How To Write A Press Release
Headline. Opening sentence. Body. (What’s the story, why does it matter?) Contact information.
These are the ingredients of a successful press release. Professionals and entrepreneurs should know how to write to create one. Shockingly, many of them don’t. They are formulaic, by nature, but so are poetry, tweets, columns and other written communications. Everyone has constraints. Chefs work within an 8-inch pan to create an omelet, and the great ones know how to pick the best ingredients, and mix them to create a savory sensation. Writers can season their sentences within the confines of a release.
Press releases are not features. They are not informal pitches. They are formal, official announcements regarding something new or significant about you, your business, a speaking event, or something of that nature. They should promote your business, archive important data for future use, and hopefully, improve your SEO. Within this narrow box the biggest problem, besides long sentences filled with acronyms, centers on intent. It’s like that Toby Keith song, “I Wanna Talk About Me”:
“I want to talk about me
Want to talk about I
Want to talk about number one
On my me my
What I think, what I like, what I know, what I want, what I see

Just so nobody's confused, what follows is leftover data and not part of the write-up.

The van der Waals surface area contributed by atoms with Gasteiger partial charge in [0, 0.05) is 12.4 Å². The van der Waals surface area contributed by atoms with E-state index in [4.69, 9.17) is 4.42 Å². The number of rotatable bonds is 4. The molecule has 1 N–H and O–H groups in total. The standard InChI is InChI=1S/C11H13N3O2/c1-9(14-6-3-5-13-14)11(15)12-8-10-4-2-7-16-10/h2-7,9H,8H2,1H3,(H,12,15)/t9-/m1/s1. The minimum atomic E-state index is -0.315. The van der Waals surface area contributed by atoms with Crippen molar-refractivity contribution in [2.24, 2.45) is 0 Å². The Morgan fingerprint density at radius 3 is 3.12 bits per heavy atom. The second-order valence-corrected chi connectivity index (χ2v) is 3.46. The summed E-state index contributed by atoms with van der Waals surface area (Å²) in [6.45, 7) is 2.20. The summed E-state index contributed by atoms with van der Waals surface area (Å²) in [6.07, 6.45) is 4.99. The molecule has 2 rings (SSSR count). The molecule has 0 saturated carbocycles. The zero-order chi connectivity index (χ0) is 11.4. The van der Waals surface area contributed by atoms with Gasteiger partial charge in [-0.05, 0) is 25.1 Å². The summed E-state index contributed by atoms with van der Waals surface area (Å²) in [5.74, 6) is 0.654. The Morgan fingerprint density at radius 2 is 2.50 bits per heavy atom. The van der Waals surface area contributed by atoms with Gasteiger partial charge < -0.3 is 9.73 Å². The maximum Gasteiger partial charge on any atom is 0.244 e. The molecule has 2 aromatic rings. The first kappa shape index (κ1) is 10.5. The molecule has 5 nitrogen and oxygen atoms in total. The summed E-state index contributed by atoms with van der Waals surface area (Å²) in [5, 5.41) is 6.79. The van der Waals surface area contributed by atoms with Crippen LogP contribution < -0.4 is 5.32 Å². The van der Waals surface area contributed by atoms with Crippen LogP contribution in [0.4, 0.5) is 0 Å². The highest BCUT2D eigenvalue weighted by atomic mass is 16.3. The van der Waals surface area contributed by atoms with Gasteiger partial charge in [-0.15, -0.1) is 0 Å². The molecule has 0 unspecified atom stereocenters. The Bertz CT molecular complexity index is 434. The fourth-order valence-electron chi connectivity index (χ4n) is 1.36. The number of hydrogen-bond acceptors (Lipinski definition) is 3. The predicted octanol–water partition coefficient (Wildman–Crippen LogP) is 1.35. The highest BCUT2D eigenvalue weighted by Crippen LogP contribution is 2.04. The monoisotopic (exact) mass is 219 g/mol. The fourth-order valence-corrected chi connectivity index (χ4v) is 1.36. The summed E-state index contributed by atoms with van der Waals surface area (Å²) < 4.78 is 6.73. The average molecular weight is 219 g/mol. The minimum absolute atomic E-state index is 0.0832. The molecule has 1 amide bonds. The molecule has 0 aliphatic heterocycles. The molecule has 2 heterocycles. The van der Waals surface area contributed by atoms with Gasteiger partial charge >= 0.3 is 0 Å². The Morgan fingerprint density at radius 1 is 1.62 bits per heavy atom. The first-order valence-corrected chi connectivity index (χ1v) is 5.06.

I like talking about you, you you usually, but ocasionally
I want to talk about me
I want to talk about me.”
If you’re trying to convince the media to publicize your story, or posting this on social media hoping others will share, think of Dale Carnegie and his book, How to Win Friends and Influence People. “First, arouse in the other person an eager want. He who can do this has the whole world with him. He who cannot walks a lonely way.” The process is simple. Not easy, but simple. The three most important elements are:
- Write a short, catchy headline.
- Get to the Point –summarize your subject in the first paragraph.
- Body – Make it relevant to your audience
Subject headline – This is the MOST IMPORTANT feature. If your headline is not good, your email won’t be opened. Some reporters get 500 to 1,000 emails per day. In tennis, if you can’t hit the ball over the net, the point is over. If your headline stinks, you are done. Quickly get to the subject: what’s the story? Why should I care? Why now? Bonus: A good headline forces you to organize your thoughts.